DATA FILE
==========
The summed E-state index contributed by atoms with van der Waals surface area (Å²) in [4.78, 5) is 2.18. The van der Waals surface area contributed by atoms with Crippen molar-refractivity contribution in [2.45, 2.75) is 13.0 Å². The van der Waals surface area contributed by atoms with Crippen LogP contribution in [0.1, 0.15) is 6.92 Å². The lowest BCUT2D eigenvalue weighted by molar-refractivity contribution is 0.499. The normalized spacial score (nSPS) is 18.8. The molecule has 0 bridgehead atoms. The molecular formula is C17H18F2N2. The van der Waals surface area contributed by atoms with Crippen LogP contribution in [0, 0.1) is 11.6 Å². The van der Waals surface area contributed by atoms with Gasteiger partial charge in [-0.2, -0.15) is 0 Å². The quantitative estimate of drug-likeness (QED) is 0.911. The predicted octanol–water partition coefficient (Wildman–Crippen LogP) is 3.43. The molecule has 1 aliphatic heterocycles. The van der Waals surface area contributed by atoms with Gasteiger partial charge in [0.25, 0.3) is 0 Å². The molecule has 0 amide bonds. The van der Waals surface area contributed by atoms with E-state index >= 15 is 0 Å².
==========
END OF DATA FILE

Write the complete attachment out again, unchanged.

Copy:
The summed E-state index contributed by atoms with van der Waals surface area (Å²) in [4.78, 5) is 2.18. The van der Waals surface area contributed by atoms with Crippen molar-refractivity contribution in [2.45, 2.75) is 13.0 Å². The van der Waals surface area contributed by atoms with Crippen LogP contribution in [0.1, 0.15) is 6.92 Å². The lowest BCUT2D eigenvalue weighted by molar-refractivity contribution is 0.499. The normalized spacial score (nSPS) is 18.8. The molecule has 0 bridgehead atoms. The molecular formula is C17H18F2N2. The van der Waals surface area contributed by atoms with Crippen LogP contribution in [0, 0.1) is 11.6 Å². The van der Waals surface area contributed by atoms with Gasteiger partial charge in [-0.2, -0.15) is 0 Å². The quantitative estimate of drug-likeness (QED) is 0.911. The predicted octanol–water partition coefficient (Wildman–Crippen LogP) is 3.43. The molecule has 1 aliphatic heterocycles. The van der Waals surface area contributed by atoms with Gasteiger partial charge in [0.25, 0.3) is 0 Å². The molecule has 0 amide bonds. The van der Waals surface area contributed by atoms with E-state index >= 15 is 0 Å².